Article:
R has an inbuilt data set called `Orange`

, which measures the circumference of 5 orange trees (in mm) at various ages (measured in days since 1968). I’m using this data set for this example model.

My model is as follows:

Circumference at time t is c(t) = \dfrac{\beta_1}{1 + \exp(-(t - \beta_2) / \beta_3)}, where all parameters are positive.

\beta_1 is the circumference at maturity (when t is large), \beta_2 is the time point at which half the final circumference is reached (i.e., if t = \beta_2, then c(t) = \dfrac{\beta_1}{2}), and \beta_3 measures the rate of growth of the tree.

In this thread, I managed to develop an unpooled version of this nonlinear regression model:

```
```{stan output.var="non_pooled"}
data {
int<lower=0> n;
vector<lower=0>[n] t;
int<lower=0> groups;
matrix<lower=0>[7, 5] y;
}
parameters {
matrix<lower=0>[3, groups] beta;
real<lower=0> sigma;
}
transformed parameters {
matrix[7, groups] mu;
for (j in 1:groups) {
for (i in 1:7) {
mu[i, j] = beta[1, j] * inv(1 + exp(-(t[i] - beta[2, j]) / beta[3, j]));
}
}
}
model {
for (j in 1:groups) {
for (i in 1:7) {
y[i, j] ~ normal(mu[i, j], sigma);
}
beta[1, j] ~ normal(170, 5);
beta[2, j] ~ normal(85, 20);
beta[3, j] ~ normal(500, 500);
}
sigma ~ student_t(2, 0, 1);
}
```
```{r}
data.in <- list(t = Orange$age, n = length(Orange$circumference), y = matrix(Orange$circumference, 7, 5), group = as.integer(Orange$Tree), groups <- length(unique(Orange$Tree)))
model.fit2 <- sampling(non_pooled, data=data.in)
```
```{r}
print(model.fit2, digits=4, pars=c("mu", "beta", "sigma"))
```
```

**Explanation**

We have `groups`

= 5 groups and `n`

= 35 observations within those groups.

I created the 7 \times 5 matrix `y`

, where the columns denote the groups and the rows denote the observations within those groups. Therefore, we have 7 \times 5 = 35 total observations, as required.

Since this is an unpooled model, we need to generate parameters \beta_1^j, \beta_2^j, \beta_3^j for each group j = 1, \dots, 5. Therefore, `beta`

is a 3 \times 5 matrix.

`mu`

is a 7 \times 5 matrix, where the columns denote the group and the rows denote the observations. This is because each group has 7 observations, and so there are 7 observations *within* each group. This matrix contains the conditional means at various time points across the groups.

**Hierarchical Model**

I now want to try and go one step further and build a hierarchical nonlinear regression model that puts hierarchical priors onto the three parameters. So if \beta_i^j , i = 1, 2, 3, denotes the three regression parameters for group/tree j, then we would assume that they come from the following populations:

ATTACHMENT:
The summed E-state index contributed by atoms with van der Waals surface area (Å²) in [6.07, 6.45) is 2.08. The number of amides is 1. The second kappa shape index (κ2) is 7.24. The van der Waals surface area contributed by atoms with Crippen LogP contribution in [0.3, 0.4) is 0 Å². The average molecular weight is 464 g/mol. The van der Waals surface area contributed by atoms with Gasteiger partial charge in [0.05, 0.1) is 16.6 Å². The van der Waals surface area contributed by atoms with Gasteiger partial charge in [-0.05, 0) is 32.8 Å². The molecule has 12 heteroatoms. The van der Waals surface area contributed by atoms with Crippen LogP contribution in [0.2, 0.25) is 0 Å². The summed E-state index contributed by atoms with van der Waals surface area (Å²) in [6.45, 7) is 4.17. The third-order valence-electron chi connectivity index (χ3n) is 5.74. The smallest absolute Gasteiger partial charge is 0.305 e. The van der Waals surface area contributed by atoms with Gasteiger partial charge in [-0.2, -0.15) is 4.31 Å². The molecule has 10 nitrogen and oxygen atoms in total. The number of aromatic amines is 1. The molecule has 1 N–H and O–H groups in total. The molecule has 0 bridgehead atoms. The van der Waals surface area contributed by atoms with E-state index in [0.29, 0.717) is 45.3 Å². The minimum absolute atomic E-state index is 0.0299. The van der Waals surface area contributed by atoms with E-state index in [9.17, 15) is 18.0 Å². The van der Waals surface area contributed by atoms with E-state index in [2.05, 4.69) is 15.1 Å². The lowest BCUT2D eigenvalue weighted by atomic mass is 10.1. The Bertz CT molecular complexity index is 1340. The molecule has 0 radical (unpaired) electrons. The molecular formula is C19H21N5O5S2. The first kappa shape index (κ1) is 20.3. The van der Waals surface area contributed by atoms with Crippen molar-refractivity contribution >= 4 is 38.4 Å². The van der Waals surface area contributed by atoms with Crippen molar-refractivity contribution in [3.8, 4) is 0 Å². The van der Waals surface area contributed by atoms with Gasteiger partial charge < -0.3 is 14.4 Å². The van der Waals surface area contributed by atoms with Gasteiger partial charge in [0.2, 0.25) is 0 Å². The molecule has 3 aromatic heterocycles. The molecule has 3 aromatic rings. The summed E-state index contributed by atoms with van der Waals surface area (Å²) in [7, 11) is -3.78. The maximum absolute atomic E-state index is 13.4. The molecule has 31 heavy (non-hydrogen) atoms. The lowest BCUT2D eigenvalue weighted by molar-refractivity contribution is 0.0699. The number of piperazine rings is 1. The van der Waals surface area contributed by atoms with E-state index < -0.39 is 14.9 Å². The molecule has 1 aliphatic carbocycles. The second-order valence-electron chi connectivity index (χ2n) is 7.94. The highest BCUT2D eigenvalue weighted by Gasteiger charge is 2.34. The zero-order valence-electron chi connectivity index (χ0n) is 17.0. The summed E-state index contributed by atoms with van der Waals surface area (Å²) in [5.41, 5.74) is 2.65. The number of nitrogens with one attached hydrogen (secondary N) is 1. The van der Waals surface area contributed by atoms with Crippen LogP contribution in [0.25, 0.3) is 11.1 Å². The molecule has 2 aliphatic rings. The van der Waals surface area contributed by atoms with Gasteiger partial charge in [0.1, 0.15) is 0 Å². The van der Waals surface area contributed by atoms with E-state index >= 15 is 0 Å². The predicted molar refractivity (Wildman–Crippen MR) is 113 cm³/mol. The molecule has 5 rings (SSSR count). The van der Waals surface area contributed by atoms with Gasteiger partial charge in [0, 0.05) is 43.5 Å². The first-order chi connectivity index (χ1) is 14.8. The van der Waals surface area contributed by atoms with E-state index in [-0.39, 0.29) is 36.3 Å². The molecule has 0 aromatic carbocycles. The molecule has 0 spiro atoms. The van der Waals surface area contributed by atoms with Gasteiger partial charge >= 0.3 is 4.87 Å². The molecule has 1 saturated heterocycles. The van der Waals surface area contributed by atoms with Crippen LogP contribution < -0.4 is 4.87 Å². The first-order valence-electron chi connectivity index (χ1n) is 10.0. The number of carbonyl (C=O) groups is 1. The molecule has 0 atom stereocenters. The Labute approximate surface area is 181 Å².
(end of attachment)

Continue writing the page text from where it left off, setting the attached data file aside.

\beta_1^j \sim \mathcal{N}(\mu_{\beta_1}, \sigma^2_{\beta_1}), \ j = 1, \dots, 5

\beta_2^j \sim \mathcal{N}(\mu_{\beta_2}, \sigma^2_{\beta_2}), \ j = 1, \dots, 5

\beta_3^j \sim \mathcal{N}(\mu_{\beta_3}, \sigma^2_{\beta_3}), \ j = 1, \dots, 5

And with appropriate priors on the hyper-parameters \mu_{\beta_i} and \sigma^2_{\beta_i}, \ i = 1, 2, 3

I’ve tried to build my hierarchical model using (1) Andrew Gelman’s textbook *Bayesian Data Analysis, Third Edition* and (2) Richard McElreath’s textbook *Statistical Rethinking*:

(from

*Bayesian Data Analysis, Third Edition*, by Andrew Gelman)

And a couple of other Stan examples that I was able to find online.

Despite this, the atrocious `n_eff`

and `Rhat`

statistics of my model seem to suggest that I’ve done this incorrectly.

My code is as follows:

```
```{stan output.var="hierarchical"}
data {
int<lower=0> n;
vector<lower=0>[n] t;
int<lower=0> groups;
matrix<lower=0>[7, 5] y;
}
parameters {
matrix<lower=0>[3, groups] beta;
vector<lower=0>[3] mu_beta;
vector<lower=0>[3] sigma_beta;
real<lower=0> sigma;
}
transformed parameters {
matrix[7, groups] mu;
for (j in 1:groups) {
for (i in 1:7) {
mu[i, j] = beta[1, j] * inv(1 + exp(-(t[i] - beta[2, j]) / beta[3, j]));
}
}
}
model {
for (j in 1:groups) {
for (i in 1:7) {
y[i, j] ~ normal(mu[i, j], sigma);
}
beta[1, j] ~ normal(mu_beta[1], sigma_beta[1]);
beta[2, j] ~ normal(mu_beta[2], sigma_beta[2]);
beta[3, j] ~ normal(mu_beta[3], sigma_beta[3]);
}
mu_beta[3] ~ normal(170, 5);
mu_beta[2] ~ normal(85, 20);
mu_beta[1] ~ normal(500, 500);
sigma_beta ~ student_t(2, 0, 1);
sigma ~ student_t(2, 0, 1);
}
```
```{r}
data.in <- list(t = Orange$age, n = length(Orange$circumference), y = matrix(Orange$circumference, 7, 5), group = as.integer(Orange$Tree), groups <- length(unique(Orange$Tree)))
model.fit3 <- sampling(hierarchical, data=data.in)
```
```{r}
print(model.fit3, digits=4, pars=c("mu", "beta", "sigma", "mu_beta"))
```
```

As can be seen, I attempted to adapt my unpooled model to the hierarchical model.

I would greatly appreciate it if people could please take the time to show the corrected code, with perhaps, if they’d be so kind, some accompanying explanation of what the errors were, so that I may have a clear understanding of how to do this myself in the future.